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Palmetto Palm Tree

Sabal spp.

Palmetto, or palmetto palm, is a common name used for several different palms that are commonly used in home landscapes. Most are drought-tolerant and grow well in full sun but they can range from 10 to 70 feet tall and 6 to 18 feet wide.

The size depends on the variety and location. Their hardiness also varies by species, with some being hardy as far north as North Carolina. Most are low maintenance once established and hold up well to drought and other tough conditions.

 

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Light:

Sun

Type:

Height:

From 3 to 20 feet or more

Width:

4 to 20 feet wide

Foliage Color:

Seasonal Features:

Special Features:

Zones:

7-10

Propagation

Planting Palmetto

Most palms in the Sabal genus don't produce a large canopy, making them valuable as focal points that don't block the sun. When strategically planted, they can shade roofs and buildings to help keep structures cool in summer and reduce air-conditioning bills. Their large fronds can cause damage if they fall on things, so consider that when locating one.

Small species are best treated as large shrubs and can be used as informal hedges or barrier plants. They're also a good option for the back of the border, especially if your landscape style leans toward tropical or eclectic.

Palmetto

Palms in the Sabal genus typically do best in hot climates that see full sun (at least 6 hours of direct sun per day) and have well-drained soil. They will tolerate partial shade, but won't grow as quickly. The trees also tend to suffer in soil that has a high clay content. If your ground is more clay than loam, plant these in raised mounds or liberally amend the holes with organic matter—such as peat, coconut coir, or compost—to improve drainage.

These slow-growing palms don't require pruning, but fronds do drop at maturity. In average soil, these palms usually don't require fertilization, but in nutrient-poor or especially sandy soil, they can benefit from a spring application of a fertilizer formulated for use on palms. Be sure to follow instructions on the packaging.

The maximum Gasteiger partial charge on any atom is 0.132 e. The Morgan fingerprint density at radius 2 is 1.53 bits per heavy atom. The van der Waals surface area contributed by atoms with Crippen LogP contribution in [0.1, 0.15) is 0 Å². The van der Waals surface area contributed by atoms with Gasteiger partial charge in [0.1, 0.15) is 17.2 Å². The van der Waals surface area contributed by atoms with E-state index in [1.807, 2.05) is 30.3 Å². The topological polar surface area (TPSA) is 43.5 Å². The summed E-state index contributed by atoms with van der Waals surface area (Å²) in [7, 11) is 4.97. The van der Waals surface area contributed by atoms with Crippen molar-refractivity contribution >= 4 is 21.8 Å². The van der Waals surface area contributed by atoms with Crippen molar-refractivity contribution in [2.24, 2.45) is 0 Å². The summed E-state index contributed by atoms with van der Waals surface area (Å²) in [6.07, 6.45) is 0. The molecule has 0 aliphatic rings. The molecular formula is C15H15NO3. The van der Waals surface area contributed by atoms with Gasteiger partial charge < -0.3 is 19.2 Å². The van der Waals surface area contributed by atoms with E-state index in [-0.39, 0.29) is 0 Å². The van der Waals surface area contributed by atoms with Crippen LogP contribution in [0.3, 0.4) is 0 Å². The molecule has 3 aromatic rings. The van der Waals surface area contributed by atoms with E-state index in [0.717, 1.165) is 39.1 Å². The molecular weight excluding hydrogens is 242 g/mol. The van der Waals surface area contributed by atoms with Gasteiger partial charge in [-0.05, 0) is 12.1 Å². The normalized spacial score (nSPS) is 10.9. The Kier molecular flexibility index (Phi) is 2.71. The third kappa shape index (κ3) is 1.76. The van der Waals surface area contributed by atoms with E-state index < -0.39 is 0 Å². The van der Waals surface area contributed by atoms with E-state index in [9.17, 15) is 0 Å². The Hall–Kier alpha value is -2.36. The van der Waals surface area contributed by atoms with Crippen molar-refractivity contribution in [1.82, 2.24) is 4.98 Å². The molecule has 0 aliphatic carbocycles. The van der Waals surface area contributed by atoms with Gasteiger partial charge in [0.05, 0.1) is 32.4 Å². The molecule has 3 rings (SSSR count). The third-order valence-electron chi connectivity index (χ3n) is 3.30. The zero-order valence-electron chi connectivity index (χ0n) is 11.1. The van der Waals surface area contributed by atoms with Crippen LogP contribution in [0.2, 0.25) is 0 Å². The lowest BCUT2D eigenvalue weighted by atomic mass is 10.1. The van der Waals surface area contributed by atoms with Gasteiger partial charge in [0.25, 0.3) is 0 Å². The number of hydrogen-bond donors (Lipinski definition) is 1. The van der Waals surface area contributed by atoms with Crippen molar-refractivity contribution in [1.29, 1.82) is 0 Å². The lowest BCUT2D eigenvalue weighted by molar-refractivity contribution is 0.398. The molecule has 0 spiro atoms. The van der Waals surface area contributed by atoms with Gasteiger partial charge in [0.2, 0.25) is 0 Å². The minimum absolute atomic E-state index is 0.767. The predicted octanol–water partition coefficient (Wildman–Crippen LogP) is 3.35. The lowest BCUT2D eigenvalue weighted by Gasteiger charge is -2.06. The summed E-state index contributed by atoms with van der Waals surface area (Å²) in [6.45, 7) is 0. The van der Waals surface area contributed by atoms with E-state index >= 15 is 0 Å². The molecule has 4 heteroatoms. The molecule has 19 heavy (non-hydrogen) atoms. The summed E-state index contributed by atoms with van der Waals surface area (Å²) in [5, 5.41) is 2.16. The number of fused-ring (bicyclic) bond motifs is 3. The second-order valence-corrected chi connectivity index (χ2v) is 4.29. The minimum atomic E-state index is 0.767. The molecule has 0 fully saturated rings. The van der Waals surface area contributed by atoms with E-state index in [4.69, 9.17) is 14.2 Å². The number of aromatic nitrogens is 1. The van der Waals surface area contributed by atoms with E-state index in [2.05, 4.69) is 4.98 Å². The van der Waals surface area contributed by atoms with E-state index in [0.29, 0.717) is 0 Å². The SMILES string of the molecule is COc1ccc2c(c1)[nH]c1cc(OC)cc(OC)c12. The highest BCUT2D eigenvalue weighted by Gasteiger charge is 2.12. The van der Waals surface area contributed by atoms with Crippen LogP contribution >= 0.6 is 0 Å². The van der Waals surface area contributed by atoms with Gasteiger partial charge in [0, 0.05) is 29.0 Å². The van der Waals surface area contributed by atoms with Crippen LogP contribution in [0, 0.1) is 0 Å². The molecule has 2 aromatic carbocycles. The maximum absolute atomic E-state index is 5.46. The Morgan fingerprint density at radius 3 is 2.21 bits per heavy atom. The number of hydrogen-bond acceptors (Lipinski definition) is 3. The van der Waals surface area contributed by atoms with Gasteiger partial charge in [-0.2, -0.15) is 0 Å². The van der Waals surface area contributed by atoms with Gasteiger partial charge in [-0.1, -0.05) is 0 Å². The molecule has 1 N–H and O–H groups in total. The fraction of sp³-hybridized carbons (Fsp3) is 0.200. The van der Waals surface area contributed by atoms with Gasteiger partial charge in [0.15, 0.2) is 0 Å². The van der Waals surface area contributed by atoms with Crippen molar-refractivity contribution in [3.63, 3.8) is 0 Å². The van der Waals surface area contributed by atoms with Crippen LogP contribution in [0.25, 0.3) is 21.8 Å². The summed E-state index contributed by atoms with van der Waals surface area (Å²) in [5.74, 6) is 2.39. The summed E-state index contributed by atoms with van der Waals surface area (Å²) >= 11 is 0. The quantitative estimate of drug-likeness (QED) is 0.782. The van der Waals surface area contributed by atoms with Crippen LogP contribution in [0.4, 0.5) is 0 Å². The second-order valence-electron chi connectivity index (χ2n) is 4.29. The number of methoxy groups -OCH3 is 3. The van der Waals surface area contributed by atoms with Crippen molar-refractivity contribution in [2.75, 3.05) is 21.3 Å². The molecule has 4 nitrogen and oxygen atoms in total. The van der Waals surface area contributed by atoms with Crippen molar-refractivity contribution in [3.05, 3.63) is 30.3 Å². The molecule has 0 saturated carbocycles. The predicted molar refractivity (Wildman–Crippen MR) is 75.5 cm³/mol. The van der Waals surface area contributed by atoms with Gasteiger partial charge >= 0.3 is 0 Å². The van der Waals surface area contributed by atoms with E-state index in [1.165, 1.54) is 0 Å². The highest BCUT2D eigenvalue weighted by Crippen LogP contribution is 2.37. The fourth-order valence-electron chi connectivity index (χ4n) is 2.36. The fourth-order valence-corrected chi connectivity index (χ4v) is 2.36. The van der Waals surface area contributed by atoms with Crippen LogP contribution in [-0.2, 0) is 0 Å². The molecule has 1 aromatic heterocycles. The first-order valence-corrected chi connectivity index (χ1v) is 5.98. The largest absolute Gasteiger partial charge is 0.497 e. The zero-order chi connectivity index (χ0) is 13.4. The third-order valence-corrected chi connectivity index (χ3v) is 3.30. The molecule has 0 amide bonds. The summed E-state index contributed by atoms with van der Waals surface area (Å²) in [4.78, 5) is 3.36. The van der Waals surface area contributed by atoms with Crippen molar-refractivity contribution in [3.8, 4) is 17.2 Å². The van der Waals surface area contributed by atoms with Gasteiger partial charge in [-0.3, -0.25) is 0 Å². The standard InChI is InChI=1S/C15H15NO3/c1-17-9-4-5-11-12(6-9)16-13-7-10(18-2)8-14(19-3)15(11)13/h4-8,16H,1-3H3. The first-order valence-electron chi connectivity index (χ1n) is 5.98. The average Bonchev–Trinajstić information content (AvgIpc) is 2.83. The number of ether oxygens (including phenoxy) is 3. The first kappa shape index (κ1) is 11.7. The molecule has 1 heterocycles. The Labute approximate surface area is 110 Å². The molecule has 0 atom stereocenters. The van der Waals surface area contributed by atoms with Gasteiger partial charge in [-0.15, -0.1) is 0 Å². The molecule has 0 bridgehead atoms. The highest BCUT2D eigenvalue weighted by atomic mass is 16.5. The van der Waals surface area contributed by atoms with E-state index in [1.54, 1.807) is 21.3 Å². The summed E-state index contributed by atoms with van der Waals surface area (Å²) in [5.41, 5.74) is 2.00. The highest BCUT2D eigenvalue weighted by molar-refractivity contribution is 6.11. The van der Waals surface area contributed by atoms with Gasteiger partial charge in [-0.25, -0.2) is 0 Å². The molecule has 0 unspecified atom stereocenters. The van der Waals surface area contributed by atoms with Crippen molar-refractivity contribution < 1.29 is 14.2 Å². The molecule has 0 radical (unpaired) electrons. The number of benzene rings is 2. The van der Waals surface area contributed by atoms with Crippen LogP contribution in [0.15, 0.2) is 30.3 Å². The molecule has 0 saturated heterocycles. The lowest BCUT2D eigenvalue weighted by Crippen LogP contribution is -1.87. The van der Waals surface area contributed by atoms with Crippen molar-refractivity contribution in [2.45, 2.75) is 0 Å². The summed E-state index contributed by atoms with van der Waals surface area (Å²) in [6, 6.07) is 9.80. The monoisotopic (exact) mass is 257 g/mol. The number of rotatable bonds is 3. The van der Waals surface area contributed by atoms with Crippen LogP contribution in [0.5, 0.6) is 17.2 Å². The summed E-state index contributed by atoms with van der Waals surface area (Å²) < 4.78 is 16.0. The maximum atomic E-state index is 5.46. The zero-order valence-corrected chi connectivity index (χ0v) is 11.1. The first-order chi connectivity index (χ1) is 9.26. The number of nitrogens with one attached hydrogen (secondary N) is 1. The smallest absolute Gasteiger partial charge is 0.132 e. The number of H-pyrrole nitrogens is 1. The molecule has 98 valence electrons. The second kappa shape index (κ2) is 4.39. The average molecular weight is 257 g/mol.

Spreading a 3- to 4-inch-deep layer of mulch over the soil at planting time helps cut back on competition from weeds and provides a barrier that protects the trunks from lawn mower or string trimmer damage.

If you're growing one of these trees at the northern end of its hardiness range, it helps to plant it in a protected spot, such as near a south-facing wall, to help give it extra winter protection. Some gardeners wrap the palms in burlap then fill it with leaves to provide extra protection during winter.

More Varieties of Palmetto

Belize thatch palm

One of the fastest-growing palms in the Sabal genus, this palm is native to Central and South America and features large fronds. In frost-free areas, it can reach 60 feet tall. Zone 10

Cabbage palm

Florida's state tree, cabbage palm is also called swamp palm and is native to North America. It can reach as tall as 80 feet in ideal conditions, but in most home landscapes, it tops out around 20 feet tall. Zones 9-10

Dwarf palmetto palm

The hardiest species, this shrubby palm reaches 10 feet tall and has fronds to 5 feet long. Zones 7-10

Puerto Rico hat palm

This majestic species can reach 60 feet tall and has a smooth trunk that sets it apart from most other Sabal genus. Zones 9-10

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